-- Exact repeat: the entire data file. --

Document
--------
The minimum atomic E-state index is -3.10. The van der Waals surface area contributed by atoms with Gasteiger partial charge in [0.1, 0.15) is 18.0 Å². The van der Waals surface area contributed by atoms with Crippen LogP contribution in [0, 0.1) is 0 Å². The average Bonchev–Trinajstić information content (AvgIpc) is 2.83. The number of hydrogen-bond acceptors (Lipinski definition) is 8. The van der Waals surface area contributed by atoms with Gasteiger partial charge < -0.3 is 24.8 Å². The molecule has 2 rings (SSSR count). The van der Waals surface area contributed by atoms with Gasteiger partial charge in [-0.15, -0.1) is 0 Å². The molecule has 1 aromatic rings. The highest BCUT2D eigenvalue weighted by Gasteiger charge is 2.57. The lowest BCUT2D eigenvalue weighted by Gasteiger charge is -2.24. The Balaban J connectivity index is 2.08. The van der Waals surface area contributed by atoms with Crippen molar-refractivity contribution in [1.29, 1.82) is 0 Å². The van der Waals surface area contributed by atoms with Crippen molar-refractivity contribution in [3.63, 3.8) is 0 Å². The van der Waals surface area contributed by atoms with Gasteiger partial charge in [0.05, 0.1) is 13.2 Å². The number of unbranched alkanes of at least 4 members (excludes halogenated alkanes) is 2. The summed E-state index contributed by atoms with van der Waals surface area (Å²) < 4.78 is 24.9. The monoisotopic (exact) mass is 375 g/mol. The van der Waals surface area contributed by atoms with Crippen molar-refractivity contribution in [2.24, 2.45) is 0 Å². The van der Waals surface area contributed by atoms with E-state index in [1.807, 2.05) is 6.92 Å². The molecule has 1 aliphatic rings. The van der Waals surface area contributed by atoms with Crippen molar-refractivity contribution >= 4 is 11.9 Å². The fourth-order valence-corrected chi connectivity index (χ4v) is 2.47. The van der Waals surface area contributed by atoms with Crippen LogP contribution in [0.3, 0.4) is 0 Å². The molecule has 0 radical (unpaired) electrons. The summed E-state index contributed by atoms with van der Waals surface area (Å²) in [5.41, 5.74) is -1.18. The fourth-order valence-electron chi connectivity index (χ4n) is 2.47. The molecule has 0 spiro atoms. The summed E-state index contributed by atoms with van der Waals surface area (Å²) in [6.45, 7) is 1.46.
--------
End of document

The minimum atomic E-state index is -3.10. The van der Waals surface area contributed by atoms with Gasteiger partial charge in [0.1, 0.15) is 18.0 Å². The van der Waals surface area contributed by atoms with Crippen LogP contribution in [0, 0.1) is 0 Å². The average Bonchev–Trinajstić information content (AvgIpc) is 2.83. The number of hydrogen-bond acceptors (Lipinski definition) is 8. The van der Waals surface area contributed by atoms with Gasteiger partial charge < -0.3 is 24.8 Å². The molecule has 2 rings (SSSR count). The van der Waals surface area contributed by atoms with Gasteiger partial charge in [-0.15, -0.1) is 0 Å². The molecule has 1 aromatic rings. The highest BCUT2D eigenvalue weighted by Gasteiger charge is 2.57. The lowest BCUT2D eigenvalue weighted by Gasteiger charge is -2.24. The Balaban J connectivity index is 2.08. The van der Waals surface area contributed by atoms with Crippen molar-refractivity contribution in [1.29, 1.82) is 0 Å². The van der Waals surface area contributed by atoms with Crippen molar-refractivity contribution in [3.63, 3.8) is 0 Å². The van der Waals surface area contributed by atoms with Gasteiger partial charge in [0.05, 0.1) is 13.2 Å². The number of unbranched alkanes of at least 4 members (excludes halogenated alkanes) is 2. The summed E-state index contributed by atoms with van der Waals surface area (Å²) < 4.78 is 24.9. The monoisotopic (exact) mass is 375 g/mol. The van der Waals surface area contributed by atoms with Crippen molar-refractivity contribution in [2.24, 2.45) is 0 Å². The van der Waals surface area contributed by atoms with E-state index in [1.807, 2.05) is 6.92 Å². The molecule has 1 aliphatic rings. The van der Waals surface area contributed by atoms with Crippen molar-refractivity contribution >= 4 is 11.9 Å². The fourth-order valence-corrected chi connectivity index (χ4v) is 2.47. The van der Waals surface area contributed by atoms with Crippen LogP contribution in [0.3, 0.4) is 0 Å². The molecule has 0 radical (unpaired) electrons. The summed E-state index contributed by atoms with van der Waals surface area (Å²) in [5.41, 5.74) is -1.18. The fourth-order valence-electron chi connectivity index (χ4n) is 2.47. The molecule has 0 spiro atoms. The summed E-state index contributed by atoms with van der Waals surface area (Å²) in [6.45, 7) is 1.46.